The Stickler Weekly Insights 222

It’s pretty clear that, in general, solvers don’t own, or don’t have access to comprehensive dictionaries. How do I know? There are many queries about definitions and components of clues that would be answered with just one simple look-up. As a solver, you can’t be expected to know everything about a word and I can’t be expected to write crosswords using the lowest common denominator of word knowledge of my solvers.
Having said that, I have to aim for a place that both of us can exist, and to that end I have rules regarding what words and meanings I use, the references they must be in and whether I have a working knowledge of a word/term. When in doubt, a simple clue can come to the rescue.
All this is under threat, though, as the electronic dictionaries I have that run locally on my PC, are no longer being produced. They have been replaced by online versions that are a poor substitute, with slow response time, zero integration with crossword software and limited search options. Such online software needs a working internet and insists on a logon process that automatically logs you off after a short period of inactivity. In the case of Oxford, you can buy a personal annual subscription that gives you access to 100s of publications, but there’s no provision for a smaller fee for just a couple of titles. The system is heavily geared towards institutions like universities and schools, but does allow people to access publications through libraries, if your local library has signed up. Yearly fees for each publisher tend to be more than buying hard or soft copies of dictionaries, making the online environment very much unsatisfactory for crossword setters. With very few crosswords to produce, I won’t be using online versions anytime soon, relying heavily on my ageing PC-based electronic dictionaries. While dictionaries don’t change that much, they do change, so there’s a real possiblity that over time I’ll get left behind. I guess I’ll deal with that if and when it occurs.

The Stickler

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5 Responses to The Stickler Weekly Insights 222

  1. Ian Batey says:

    That’s frustrating! The online thesaurus’ are what I refer to most in solving – though I try to restrict this to times when I think I have understood the clues correctly, can’t solve the wordplay fully and can’t think of a definition that fits the wordplay. I can imagine it would be a far more resource-heavy process to set than to solve, and especially so with your care for consistency in your clues. Thanks for persevering!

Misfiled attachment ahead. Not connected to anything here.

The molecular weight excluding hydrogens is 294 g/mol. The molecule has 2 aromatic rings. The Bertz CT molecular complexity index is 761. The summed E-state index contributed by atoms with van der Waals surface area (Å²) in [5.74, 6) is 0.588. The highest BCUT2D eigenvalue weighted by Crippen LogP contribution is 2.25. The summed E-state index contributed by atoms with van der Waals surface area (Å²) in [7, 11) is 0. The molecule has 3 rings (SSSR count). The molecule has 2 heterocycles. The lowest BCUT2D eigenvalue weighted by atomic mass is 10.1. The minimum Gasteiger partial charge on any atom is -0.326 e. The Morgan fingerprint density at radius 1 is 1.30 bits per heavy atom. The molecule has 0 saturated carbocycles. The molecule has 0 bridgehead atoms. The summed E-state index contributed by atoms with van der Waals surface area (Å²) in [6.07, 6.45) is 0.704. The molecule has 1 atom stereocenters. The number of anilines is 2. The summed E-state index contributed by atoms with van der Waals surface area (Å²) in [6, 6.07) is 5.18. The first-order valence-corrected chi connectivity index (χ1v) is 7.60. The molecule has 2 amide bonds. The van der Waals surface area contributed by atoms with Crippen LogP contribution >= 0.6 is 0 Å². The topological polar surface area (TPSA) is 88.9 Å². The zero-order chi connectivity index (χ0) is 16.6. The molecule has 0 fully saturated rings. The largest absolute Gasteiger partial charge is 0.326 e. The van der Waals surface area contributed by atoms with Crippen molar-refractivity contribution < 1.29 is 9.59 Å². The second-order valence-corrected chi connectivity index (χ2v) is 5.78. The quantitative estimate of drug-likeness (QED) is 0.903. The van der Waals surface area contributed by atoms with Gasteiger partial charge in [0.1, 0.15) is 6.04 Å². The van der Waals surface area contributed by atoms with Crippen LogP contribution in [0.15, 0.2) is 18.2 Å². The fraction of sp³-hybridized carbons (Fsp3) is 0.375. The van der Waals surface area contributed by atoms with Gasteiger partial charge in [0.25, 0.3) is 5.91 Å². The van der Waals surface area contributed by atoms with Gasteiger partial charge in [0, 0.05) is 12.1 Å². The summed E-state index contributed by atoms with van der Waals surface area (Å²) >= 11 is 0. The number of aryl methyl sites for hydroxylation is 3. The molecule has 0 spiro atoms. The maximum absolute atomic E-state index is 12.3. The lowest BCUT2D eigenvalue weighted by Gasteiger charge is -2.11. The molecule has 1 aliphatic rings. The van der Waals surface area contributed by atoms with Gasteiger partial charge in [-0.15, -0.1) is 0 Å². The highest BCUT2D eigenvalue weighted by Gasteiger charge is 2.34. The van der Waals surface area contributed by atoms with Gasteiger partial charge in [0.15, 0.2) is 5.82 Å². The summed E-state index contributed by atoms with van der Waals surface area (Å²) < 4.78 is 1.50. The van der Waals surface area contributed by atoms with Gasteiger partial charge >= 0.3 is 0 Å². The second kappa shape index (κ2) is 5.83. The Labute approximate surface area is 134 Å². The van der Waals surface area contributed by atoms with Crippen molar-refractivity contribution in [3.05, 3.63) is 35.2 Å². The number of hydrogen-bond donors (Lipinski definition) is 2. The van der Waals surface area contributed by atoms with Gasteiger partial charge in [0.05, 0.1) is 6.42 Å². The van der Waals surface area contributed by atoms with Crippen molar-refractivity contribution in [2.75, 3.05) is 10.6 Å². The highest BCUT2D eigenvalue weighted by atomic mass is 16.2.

2. Greg Mansell says:

    This sounds like a real problem for setters. However, for solvers, if you have a smartphone, there’s no excuse for not having multiple comprehensive reference sources. For very little outlay, you can install the full versions of the world’s best dictionaries and thesauri. They generally include a wildcard search option, and they’re kept up to date.
    My recommendations:
    * Chambers Dictionary
    * Chambers Thesaurus
    * Collins Dictionary & Thesaurus
    * Macquarie Dictionary (although no longer available for Android)
    * Oxford Dictionary & Thesaurus

  3. Greg Mansell says:

    David – there are two separate instances of this “Weekly Insights 222” page: one with comments, and one without.

  4. David Stickley says:

    Due to my ineptitude, a duplicate Insight post was created. Andrew Gibson’s reply that appeared in that post can be seen below. In WordPress there’s no easy way to move posts.

    “Andrew Gibson says:
    April 27, 2018 at 9:44 am

    The answer to this dilemma is simple. All you need to do is to go to a good book shop and buy one. I was in Sydney recently and bought a 2017 version of the “Australian Concise Oxford Dictionary”. It is very rare for any word appearing in your crosswords not to be listed in this publication. And it cost less than $50.00.”

    • David Stickley says:

      Hi Andrew,

      Yes, that’s certainly an option for an amateur setter. In the more than 20 years that I’ve been setting professionally, I have NEVER written a crossword using printed books alone. From the very first crossword using Crossword Compiler, I used an electronic version of Chambers, and Collins soon followed with electronic versions of their dictionary and thesaurus. I now have those (updated versions) and Macquarie Dictionary, Macquarie Thesaurus, Australian Oxford Dictionary, Random House Dictionary, Chambers Thesaurus and Oxford Thesaurus, which I consider a basic list to cross check the words I use in the answers and clues. Every clue requires multiple look-ups for the definition and more look-ups for the words used in the wordplay. All this can be done automatically through Crossword Compiler with a press of an icon for each reference. I estimate each crossword would take 40-50% longer to set if I did the equivalent with printed versions of my references.